Effects of exercise on blood flow to canine articular tissues.

Journal of Orthopaedic Research

PubMedID: 1968093

Simkin PA, Huang A, Benedict RS. Effects of exercise on blood flow to canine articular tissues. J Orthop Res. 1990;8(2):297-303.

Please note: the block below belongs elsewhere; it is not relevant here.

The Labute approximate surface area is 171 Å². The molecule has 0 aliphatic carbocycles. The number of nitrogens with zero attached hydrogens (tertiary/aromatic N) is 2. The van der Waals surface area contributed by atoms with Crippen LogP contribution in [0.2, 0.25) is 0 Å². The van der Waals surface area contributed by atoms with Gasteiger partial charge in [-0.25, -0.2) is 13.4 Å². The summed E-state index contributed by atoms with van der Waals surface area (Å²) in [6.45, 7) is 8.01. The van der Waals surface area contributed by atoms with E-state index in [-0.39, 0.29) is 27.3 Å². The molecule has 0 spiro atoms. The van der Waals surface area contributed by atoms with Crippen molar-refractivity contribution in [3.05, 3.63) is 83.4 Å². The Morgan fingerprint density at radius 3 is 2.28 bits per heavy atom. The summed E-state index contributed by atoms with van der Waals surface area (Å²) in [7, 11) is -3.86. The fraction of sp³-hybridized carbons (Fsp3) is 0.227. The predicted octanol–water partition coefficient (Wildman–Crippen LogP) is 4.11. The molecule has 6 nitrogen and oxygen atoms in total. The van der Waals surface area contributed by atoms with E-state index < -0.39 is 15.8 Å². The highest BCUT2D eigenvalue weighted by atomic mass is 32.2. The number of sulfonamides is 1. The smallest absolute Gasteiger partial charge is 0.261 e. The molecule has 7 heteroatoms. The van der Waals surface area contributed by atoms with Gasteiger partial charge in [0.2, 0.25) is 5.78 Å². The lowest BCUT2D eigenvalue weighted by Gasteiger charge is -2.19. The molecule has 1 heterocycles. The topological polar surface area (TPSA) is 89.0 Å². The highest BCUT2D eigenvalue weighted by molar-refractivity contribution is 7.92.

We measured articular blood flow by standard microsphere techniques in normal adult dogs at rest and during treadmill exercise. All animals but one underwent beta-adrenergic blockade as part of another experimental protocol. Expressed in microliter/min/g +/- SEM, baseline flow values to articular tissues were: knee synovium 26 +/- 4, femoral condyle 130 +/- 21, tibial plateau 182 +/- 29, articular fat pad 9 +/- 2, knee ligaments 17 +/- 3, menisci 34 +/- 6, wrist synovium 19 +/- 4, distal radius 65 +/- 13, and lunate bone 59 +/- 13. Blood flow increased with exercise in all soft tissues of both the knee (stifle joint) and the wrist (radiocarpal joint). Geometric mean exercise/rest flow ratios ranged from a low of 1.44 (p less than 0.05) in the menisci of the knee to a high of 7.25 (p less than 0.001) in the synovium of the wrist. In contrast, blood flow did not rise in juxtaarticular bones and fell significantly in femoral condyles (mean flow ration 0.71, p less than 0.005). These findings indicate that articular soft tissues derive increased perfusion from the redistribution of blood flow that accompanies short-term exercise. In contrast, flow to juxtaarticular bone does not increase under these conditions.